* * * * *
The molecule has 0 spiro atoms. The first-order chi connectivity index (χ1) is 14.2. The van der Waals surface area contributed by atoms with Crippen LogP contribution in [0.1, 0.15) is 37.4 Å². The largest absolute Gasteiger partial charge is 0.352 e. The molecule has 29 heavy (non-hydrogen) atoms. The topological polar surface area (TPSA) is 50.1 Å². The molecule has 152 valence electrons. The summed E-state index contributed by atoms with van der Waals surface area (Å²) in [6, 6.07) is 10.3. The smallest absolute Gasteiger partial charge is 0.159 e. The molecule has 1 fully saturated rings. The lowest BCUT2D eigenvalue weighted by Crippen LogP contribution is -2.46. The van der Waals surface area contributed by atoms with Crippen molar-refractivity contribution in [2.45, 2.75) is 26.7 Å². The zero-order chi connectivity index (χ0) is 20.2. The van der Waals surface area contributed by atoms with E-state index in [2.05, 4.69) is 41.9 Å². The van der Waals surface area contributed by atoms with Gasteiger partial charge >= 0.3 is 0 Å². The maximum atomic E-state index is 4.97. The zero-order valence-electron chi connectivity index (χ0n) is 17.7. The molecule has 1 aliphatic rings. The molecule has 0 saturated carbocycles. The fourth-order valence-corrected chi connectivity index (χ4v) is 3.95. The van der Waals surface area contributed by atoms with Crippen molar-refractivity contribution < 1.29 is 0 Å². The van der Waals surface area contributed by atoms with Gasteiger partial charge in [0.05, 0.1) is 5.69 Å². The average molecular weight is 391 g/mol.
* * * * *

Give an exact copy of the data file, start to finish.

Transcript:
The molecule has 0 spiro atoms. The first-order chi connectivity index (χ1) is 14.2. The van der Waals surface area contributed by atoms with Crippen LogP contribution in [0.1, 0.15) is 37.4 Å². The largest absolute Gasteiger partial charge is 0.352 e. The molecule has 29 heavy (non-hydrogen) atoms. The topological polar surface area (TPSA) is 50.1 Å². The molecule has 152 valence electrons. The summed E-state index contributed by atoms with van der Waals surface area (Å²) in [6, 6.07) is 10.3. The smallest absolute Gasteiger partial charge is 0.159 e. The molecule has 1 fully saturated rings. The lowest BCUT2D eigenvalue weighted by Crippen LogP contribution is -2.46. The van der Waals surface area contributed by atoms with Crippen molar-refractivity contribution in [2.45, 2.75) is 26.7 Å². The zero-order chi connectivity index (χ0) is 20.2. The van der Waals surface area contributed by atoms with E-state index in [2.05, 4.69) is 41.9 Å². The van der Waals surface area contributed by atoms with Gasteiger partial charge >= 0.3 is 0 Å². The maximum atomic E-state index is 4.97. The zero-order valence-electron chi connectivity index (χ0n) is 17.7. The molecule has 1 aliphatic rings. The molecule has 0 saturated carbocycles. The fourth-order valence-corrected chi connectivity index (χ4v) is 3.95. The van der Waals surface area contributed by atoms with Crippen molar-refractivity contribution < 1.29 is 0 Å². The van der Waals surface area contributed by atoms with Gasteiger partial charge in [0.05, 0.1) is 5.69 Å². The average molecular weight is 391 g/mol.